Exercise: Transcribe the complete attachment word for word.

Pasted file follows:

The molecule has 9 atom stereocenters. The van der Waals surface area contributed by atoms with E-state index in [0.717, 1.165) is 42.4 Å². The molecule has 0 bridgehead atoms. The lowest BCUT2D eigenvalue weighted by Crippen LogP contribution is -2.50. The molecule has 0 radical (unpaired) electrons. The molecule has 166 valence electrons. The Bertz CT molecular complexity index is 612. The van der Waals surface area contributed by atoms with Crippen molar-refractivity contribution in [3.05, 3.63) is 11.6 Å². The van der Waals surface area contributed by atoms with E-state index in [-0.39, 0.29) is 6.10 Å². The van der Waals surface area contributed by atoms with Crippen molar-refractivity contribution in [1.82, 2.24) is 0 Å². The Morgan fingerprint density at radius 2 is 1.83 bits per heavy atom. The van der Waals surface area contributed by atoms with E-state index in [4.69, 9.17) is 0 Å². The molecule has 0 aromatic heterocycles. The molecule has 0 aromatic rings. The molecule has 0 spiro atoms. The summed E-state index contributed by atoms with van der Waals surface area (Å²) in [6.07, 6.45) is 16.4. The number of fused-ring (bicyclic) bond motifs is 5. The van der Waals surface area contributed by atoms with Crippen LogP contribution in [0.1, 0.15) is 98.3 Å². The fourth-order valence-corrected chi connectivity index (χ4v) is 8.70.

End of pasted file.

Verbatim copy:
The molecule has 9 atom stereocenters. The van der Waals surface area contributed by atoms with E-state index in [0.717, 1.165) is 42.4 Å². The molecule has 0 bridgehead atoms. The lowest BCUT2D eigenvalue weighted by Crippen LogP contribution is -2.50. The molecule has 0 radical (unpaired) electrons. The molecule has 166 valence electrons. The Bertz CT molecular complexity index is 612. The van der Waals surface area contributed by atoms with Crippen molar-refractivity contribution in [3.05, 3.63) is 11.6 Å². The van der Waals surface area contributed by atoms with E-state index in [-0.39, 0.29) is 6.10 Å². The van der Waals surface area contributed by atoms with Crippen molar-refractivity contribution in [1.82, 2.24) is 0 Å². The Morgan fingerprint density at radius 2 is 1.83 bits per heavy atom. The van der Waals surface area contributed by atoms with E-state index in [4.69, 9.17) is 0 Å². The molecule has 0 aromatic heterocycles. The molecule has 0 aromatic rings. The molecule has 0 spiro atoms. The summed E-state index contributed by atoms with van der Waals surface area (Å²) in [6.07, 6.45) is 16.4. The number of fused-ring (bicyclic) bond motifs is 5. The van der Waals surface area contributed by atoms with Crippen LogP contribution in [0.1, 0.15) is 98.3 Å². The fourth-order valence-corrected chi connectivity index (χ4v) is 8.70.